Why is the number 9 important to Baha'is?
Why do Baha'i Houses of Worship (Temples) have 9 sides?
One number that keeps coming up in the Baha'i Faith is clearly the number 9. The preference of Bahá'ís for the number "9" is primarily due to its representation of the name of Bahá'u'lláh. Their use of the number nine is not driven by any superstitious beliefs related to numerology. Regarding such ideas, ‘Abdu’l-Bahá said:
“Such suppositions regarding lucky or unlucky numbers are purely imaginary."
The number nine holds significance in the Baha'i Faith due to its association with the Arabic word 'Baha,' which means 'glory' or 'splendor.' In the Abjad numerical system, where each letter of the Arabic alphabet has a numerical value, the word 'Baha' has a value of nine.
During the 1800s, it was a prevalent practice among the educated groups in the Middle East to use Arabic letters and words as numerical representations or to signify dates or times. Conversely, numbers were also used to imply or represent words. In the scriptures of both the Báb and Bahá'u'lláh, one can find numerous examples of such substitutions.
The number nine is considered the highest single-digit number, symbolizing completeness and fulfillment. In the Baha'i Faith, it represents unity, perfection, and the ultimate achievement of a spiritual journey. This is because nine is seen as the culmination of a cycle of single digits, which begins with one (symbolizing the beginning or the 'first') and ends with nine (symbolizing the 'last' or 'completion').
It is for these reasons that the number 9 is repeated within many aspects of Baha'i life. The significance of the number nine is reflected in the Baha'i administrative structure. The Baha'i community is governed by a system of elected councils at the local, national, and international levels. Each of these councils, known as Spiritual Assemblies, is composed of nine members.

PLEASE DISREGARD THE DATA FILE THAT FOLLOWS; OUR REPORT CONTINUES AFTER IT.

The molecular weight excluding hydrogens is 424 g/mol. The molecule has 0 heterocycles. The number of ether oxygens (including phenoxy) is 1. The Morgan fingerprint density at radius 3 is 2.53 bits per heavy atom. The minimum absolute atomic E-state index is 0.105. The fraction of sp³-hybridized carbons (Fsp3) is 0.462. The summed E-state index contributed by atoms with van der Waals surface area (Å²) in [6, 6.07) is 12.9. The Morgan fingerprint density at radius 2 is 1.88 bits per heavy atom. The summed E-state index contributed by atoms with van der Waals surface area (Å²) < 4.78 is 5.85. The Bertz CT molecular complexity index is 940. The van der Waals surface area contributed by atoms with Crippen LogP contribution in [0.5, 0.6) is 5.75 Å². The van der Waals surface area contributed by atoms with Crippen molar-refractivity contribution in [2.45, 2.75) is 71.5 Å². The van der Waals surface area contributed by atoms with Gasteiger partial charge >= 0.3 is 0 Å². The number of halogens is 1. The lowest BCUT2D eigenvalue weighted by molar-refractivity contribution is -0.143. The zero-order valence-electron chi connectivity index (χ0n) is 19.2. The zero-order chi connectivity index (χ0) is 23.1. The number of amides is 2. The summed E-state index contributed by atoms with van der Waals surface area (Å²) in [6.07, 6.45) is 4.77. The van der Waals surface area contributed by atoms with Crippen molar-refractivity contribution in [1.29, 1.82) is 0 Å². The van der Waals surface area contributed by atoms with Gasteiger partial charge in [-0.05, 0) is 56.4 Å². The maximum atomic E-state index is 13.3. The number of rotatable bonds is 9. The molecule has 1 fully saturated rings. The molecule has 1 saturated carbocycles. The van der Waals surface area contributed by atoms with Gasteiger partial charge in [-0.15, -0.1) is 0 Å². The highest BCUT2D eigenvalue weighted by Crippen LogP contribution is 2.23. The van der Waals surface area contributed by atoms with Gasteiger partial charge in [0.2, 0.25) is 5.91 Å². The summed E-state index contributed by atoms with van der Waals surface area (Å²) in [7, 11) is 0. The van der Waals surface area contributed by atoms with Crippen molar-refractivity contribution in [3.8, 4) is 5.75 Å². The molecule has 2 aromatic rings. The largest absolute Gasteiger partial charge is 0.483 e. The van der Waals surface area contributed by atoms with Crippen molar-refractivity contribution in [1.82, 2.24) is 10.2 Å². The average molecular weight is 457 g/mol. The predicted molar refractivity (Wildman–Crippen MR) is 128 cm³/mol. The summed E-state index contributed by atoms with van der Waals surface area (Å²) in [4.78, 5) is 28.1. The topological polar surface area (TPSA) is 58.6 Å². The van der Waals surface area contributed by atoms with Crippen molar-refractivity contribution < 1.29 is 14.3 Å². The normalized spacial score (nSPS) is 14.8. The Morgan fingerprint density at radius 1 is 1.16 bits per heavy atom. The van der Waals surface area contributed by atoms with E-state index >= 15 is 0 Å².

The Baha'i Faith also recognizes nine holy days throughout the year, on which work is suspended. These days commemorate significant events in the lives of the central figures of the Baha'i Faith, including the Birth of the Bab, the Birth of Baha'u'llah, and the Declaration of the Bab, among others.
The Baha'i House of Worship, also known as the Mashriqu'l-Adhkar (Dawning Place of the Mention of God), is another place where the number nine holds significance. Each House of Worship has nine sides and nine entrances, symbolizing the unity of all people and religions, a central tenet of the Baha'i Faith. The nine entrances are a physical representation of the Baha'i belief in the unity of humanity, welcoming people from all directions, all walks of life, and all religious backgrounds.
In conclusion, when Bahá'ís are required to select a number for an arbitrary purpose, they often lean towards nine for two main reasons. Firstly, the numerical value of Bahá', the title of the founder of their faith, is nine. Secondly, as the highest single-digit number, "9" symbolizes the inclusiveness and culmination represented by Bahá'u'lláh's revelation in this significant Day of Fulfillment. However, apart from these reasons, Bahá'ís do not believe that the number "9" holds any inherent mystical or special significance.